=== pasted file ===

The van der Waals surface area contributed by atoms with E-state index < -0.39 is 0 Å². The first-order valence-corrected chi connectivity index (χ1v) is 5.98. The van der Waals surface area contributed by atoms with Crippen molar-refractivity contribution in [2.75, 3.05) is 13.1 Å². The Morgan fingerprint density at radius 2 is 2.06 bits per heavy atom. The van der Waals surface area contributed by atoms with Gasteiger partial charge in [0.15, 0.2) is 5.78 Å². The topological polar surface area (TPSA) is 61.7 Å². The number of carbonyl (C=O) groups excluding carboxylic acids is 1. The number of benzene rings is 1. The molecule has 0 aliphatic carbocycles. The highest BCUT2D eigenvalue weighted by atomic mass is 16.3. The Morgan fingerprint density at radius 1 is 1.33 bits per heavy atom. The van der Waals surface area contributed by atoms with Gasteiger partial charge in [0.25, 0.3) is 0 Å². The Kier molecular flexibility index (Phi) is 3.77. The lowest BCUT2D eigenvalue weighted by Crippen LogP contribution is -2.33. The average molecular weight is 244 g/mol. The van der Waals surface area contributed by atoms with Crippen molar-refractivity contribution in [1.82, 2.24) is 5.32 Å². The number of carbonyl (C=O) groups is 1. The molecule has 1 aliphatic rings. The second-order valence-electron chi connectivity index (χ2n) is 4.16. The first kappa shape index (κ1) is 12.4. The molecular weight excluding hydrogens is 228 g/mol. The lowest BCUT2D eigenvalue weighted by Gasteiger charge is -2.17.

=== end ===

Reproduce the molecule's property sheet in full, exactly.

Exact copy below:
The van der Waals surface area contributed by atoms with E-state index < -0.39 is 0 Å². The first-order valence-corrected chi connectivity index (χ1v) is 5.98. The van der Waals surface area contributed by atoms with Crippen molar-refractivity contribution in [2.75, 3.05) is 13.1 Å². The Morgan fingerprint density at radius 2 is 2.06 bits per heavy atom. The van der Waals surface area contributed by atoms with Gasteiger partial charge in [0.15, 0.2) is 5.78 Å². The topological polar surface area (TPSA) is 61.7 Å². The number of carbonyl (C=O) groups excluding carboxylic acids is 1. The number of benzene rings is 1. The molecule has 0 aliphatic carbocycles. The highest BCUT2D eigenvalue weighted by atomic mass is 16.3. The Morgan fingerprint density at radius 1 is 1.33 bits per heavy atom. The van der Waals surface area contributed by atoms with Gasteiger partial charge in [0.25, 0.3) is 0 Å². The Kier molecular flexibility index (Phi) is 3.77. The lowest BCUT2D eigenvalue weighted by Crippen LogP contribution is -2.33. The average molecular weight is 244 g/mol. The van der Waals surface area contributed by atoms with Crippen molar-refractivity contribution in [1.82, 2.24) is 5.32 Å². The number of carbonyl (C=O) groups is 1. The molecule has 1 aliphatic rings. The second-order valence-electron chi connectivity index (χ2n) is 4.16. The first kappa shape index (κ1) is 12.4. The molecular weight excluding hydrogens is 228 g/mol. The lowest BCUT2D eigenvalue weighted by Gasteiger charge is -2.17.